A t their most basic, tunnels should take you places.
A tunnel that’s particularly good at this is the stunner running under New Haven’s Union Station. Shiny curving walls form a shape like shoulders sloping up to meet a svelte neck, the walls reflecting lights embedded in thick tubular handrails skirting the outer edges.
Breaks along the way lead to tracks carrying trains of travelers to and fro. From here, Shore Line East runs up the Connecticut coastline as far as New London; Metro-North’s regional service heads in the other direction, between New Haven and New York City; Amtrak’s Acela Express line goes much further in both directions, running between Boston and Washington, D.C., and connecting with other lines that cross the country.
Tunnels should also have you covered.
They have roofs, after all. An easy-to-miss, tripartite tunnel under Edgewood Avenue, buried deep down in Edgewood Park where the street crosses the West River, sports three arched ceilings supported by great big concrete beams like giant’s ribs. The first set presides over a stretch of paved trail for running and biking and the like; the second spans the river, shallow this time of year; and the third stretches over a short dirt path covered by decaying leaves.
Whereas the Union Station tunnel is pretty in its sleek and shiny design, this one pulls beauty out of its brute strength, odd geometry and collision with nature. Railings, no doubt intended to keep people from falling into the river, present a paradox: the material used to make them is lowly concrete, weather-beaten at that, but the aesthetic is Roman and aristocratic. Surrounded by the worn arching beams, and with wild green flora peeking in from the tunnel’s mouths, you can almost convince yourself you’re in an ancient (or maybe future) ruin. Meanwhile, the whole mass of the thing crosses the river at an angle, slanting its structure and producing arresting visual layers as you peer across.
Tunnels should get beneath the surface.
Tunnels pass under things—in some cases, secretive and important things. The two-lane, two-way Pitkin Tunnel—boxy and ribbed, like being inside a cement accordion—passes under city hall, the federal courthouse and the Robert N. Giaimo Federal Building, where branches of the Departments of Justice and Homeland Security, among many others, go about their business. The tunnel, connecting the south side of Elm Street between Church and Orange to State Street just above Chapel, is used for transporting prisoners and witnesses, and probably many other sensitive activities as well.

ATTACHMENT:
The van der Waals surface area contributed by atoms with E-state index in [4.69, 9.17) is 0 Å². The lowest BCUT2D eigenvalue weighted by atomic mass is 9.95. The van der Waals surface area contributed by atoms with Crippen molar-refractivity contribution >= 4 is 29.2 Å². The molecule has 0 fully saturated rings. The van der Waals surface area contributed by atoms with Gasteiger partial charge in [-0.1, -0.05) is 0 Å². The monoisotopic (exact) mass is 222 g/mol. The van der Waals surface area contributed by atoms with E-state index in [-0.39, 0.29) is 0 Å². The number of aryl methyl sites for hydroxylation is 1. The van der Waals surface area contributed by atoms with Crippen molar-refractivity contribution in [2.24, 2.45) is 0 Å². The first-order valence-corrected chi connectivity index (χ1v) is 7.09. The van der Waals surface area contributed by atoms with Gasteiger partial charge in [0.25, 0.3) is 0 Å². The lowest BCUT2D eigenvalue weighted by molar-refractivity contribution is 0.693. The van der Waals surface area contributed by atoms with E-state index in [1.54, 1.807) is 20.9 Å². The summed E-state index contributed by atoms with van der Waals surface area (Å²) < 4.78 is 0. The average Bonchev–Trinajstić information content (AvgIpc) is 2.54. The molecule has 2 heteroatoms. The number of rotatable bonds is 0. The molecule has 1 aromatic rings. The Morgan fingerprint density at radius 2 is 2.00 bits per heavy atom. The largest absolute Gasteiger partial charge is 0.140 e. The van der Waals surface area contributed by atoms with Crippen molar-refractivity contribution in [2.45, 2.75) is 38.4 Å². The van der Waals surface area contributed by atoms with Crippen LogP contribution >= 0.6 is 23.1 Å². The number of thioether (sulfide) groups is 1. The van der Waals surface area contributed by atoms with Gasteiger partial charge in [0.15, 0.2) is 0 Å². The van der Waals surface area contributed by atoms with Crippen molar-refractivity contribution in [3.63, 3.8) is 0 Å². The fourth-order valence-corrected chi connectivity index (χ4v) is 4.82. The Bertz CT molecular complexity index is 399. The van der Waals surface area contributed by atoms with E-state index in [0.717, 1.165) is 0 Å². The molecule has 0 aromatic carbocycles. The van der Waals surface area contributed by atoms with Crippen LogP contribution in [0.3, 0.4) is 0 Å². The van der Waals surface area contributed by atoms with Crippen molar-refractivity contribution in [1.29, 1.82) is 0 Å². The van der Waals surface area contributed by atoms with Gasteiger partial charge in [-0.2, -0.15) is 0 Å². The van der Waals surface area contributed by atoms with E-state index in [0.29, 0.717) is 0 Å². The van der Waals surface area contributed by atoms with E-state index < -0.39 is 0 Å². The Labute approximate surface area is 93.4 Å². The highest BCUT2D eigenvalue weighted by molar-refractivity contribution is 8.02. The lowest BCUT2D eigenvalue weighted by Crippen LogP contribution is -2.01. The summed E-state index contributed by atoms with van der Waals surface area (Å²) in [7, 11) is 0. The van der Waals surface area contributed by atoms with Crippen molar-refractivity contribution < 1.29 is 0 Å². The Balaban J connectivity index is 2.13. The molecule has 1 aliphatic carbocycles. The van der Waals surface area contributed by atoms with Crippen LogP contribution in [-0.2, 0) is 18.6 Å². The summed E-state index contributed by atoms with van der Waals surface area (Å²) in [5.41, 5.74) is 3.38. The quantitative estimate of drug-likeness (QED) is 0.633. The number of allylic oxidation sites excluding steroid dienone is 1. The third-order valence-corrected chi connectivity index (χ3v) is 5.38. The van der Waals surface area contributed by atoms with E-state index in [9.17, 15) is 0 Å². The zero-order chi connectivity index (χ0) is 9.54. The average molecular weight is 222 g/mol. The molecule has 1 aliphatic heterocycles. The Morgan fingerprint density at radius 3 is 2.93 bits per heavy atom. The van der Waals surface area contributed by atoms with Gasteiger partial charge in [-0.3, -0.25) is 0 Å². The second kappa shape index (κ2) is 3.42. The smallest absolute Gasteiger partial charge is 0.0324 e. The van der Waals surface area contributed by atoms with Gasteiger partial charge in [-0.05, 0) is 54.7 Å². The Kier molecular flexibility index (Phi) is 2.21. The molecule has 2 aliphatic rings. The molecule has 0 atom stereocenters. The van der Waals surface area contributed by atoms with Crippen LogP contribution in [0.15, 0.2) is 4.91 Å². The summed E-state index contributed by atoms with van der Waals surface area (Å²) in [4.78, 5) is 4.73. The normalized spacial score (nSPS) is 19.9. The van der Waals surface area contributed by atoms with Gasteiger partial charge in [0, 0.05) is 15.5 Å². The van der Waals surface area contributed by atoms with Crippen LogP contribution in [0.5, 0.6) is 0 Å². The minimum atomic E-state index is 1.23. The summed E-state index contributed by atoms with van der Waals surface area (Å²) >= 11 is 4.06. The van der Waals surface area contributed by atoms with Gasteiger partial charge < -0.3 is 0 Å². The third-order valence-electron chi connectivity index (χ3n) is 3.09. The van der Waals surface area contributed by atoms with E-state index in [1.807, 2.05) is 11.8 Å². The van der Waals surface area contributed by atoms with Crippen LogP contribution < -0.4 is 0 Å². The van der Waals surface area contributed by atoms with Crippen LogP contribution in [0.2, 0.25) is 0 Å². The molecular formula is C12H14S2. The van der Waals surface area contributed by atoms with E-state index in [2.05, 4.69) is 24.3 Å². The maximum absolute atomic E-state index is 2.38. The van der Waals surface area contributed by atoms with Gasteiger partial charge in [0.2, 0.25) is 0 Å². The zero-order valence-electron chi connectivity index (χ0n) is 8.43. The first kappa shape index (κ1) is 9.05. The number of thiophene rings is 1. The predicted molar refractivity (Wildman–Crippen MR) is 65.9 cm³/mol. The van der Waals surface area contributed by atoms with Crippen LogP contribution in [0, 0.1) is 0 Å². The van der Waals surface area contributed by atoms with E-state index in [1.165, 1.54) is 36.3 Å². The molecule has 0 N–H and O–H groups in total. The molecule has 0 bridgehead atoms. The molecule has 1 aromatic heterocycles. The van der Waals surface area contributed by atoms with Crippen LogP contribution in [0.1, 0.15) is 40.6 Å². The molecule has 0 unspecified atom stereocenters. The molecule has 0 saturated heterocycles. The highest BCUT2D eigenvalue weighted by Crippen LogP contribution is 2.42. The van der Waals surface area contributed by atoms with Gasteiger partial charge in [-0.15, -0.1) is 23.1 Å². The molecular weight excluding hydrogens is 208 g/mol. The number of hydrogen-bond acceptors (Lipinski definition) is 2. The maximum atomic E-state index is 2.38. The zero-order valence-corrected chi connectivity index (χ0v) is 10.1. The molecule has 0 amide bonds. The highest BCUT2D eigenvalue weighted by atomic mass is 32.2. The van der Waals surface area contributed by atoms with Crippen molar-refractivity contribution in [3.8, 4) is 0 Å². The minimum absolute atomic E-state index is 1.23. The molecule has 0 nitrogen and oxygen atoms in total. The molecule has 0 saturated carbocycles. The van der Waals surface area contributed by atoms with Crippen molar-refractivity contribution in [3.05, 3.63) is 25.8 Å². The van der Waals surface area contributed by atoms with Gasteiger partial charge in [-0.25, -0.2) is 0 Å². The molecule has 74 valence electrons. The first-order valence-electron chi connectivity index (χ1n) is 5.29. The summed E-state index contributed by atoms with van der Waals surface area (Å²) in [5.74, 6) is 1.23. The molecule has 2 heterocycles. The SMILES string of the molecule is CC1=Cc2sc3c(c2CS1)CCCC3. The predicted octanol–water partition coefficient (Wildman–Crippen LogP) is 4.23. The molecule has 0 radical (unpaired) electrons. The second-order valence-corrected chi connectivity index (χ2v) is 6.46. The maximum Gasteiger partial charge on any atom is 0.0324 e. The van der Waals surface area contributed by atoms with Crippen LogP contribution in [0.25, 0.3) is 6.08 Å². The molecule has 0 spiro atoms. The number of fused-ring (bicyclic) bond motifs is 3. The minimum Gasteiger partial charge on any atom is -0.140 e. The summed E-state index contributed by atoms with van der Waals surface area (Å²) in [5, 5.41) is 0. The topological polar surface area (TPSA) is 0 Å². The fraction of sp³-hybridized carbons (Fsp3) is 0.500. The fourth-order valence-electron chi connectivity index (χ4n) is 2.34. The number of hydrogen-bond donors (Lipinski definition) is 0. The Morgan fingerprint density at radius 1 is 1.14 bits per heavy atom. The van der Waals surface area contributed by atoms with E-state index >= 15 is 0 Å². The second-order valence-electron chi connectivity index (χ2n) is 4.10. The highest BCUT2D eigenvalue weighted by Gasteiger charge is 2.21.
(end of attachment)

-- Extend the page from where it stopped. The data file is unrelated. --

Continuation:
A decade ago, Pitkin Tunnel was a reasonably common shortcut for drivers wanting to skip the light at the end of Elm. Since 2007 or so, drivers have had to try their luck getting past guard stations manned by U.S. Marshals, one at each end. In addition to the sensitive stuff, the tunnel seems to be used for routine activities like supply deliveries and trash pickup; during a chance drive-through, I spied loading bays shooting off the main tunnel and at least one dumpster.
Tunnels should go the distance.
It just doesn’t feel like a tunnel unless it’s longer than it is wide. Running through the base of West Rock, Wilbur Cross Parkway’s arched, twin-tube Heroes’ Tunnel easily passes muster at 1,200 feet long and 25 feet wide per tube—though it just barely makes the geographic cut: the New Haven boundary juts northward just in time to catch the western end of the passage, then cuts back down just past the other end. It’s New Haven’s longest publicly accessible tunnel and reportedly the only manmade one in the entire state that runs through a natural structure. The interior of the tunnel doesn’t offer much of interest save the lighting, which looks like a single strip of film stretched out against the ceiling, frames either yellow, orange or black depending on the state of the bulb.
On a recent afternoon, cars seemed to enter the tunnel slowly and leave it whizzing, like shots out of a cannon. Perhaps they were wary given the long shadow before them, then emboldened as the darkness began to lift.
That’s another thing about tunnels: you have to endure a little uncertainty to get to where you’re going, which feels all the better for it.
Written and photographed by Dan Mims.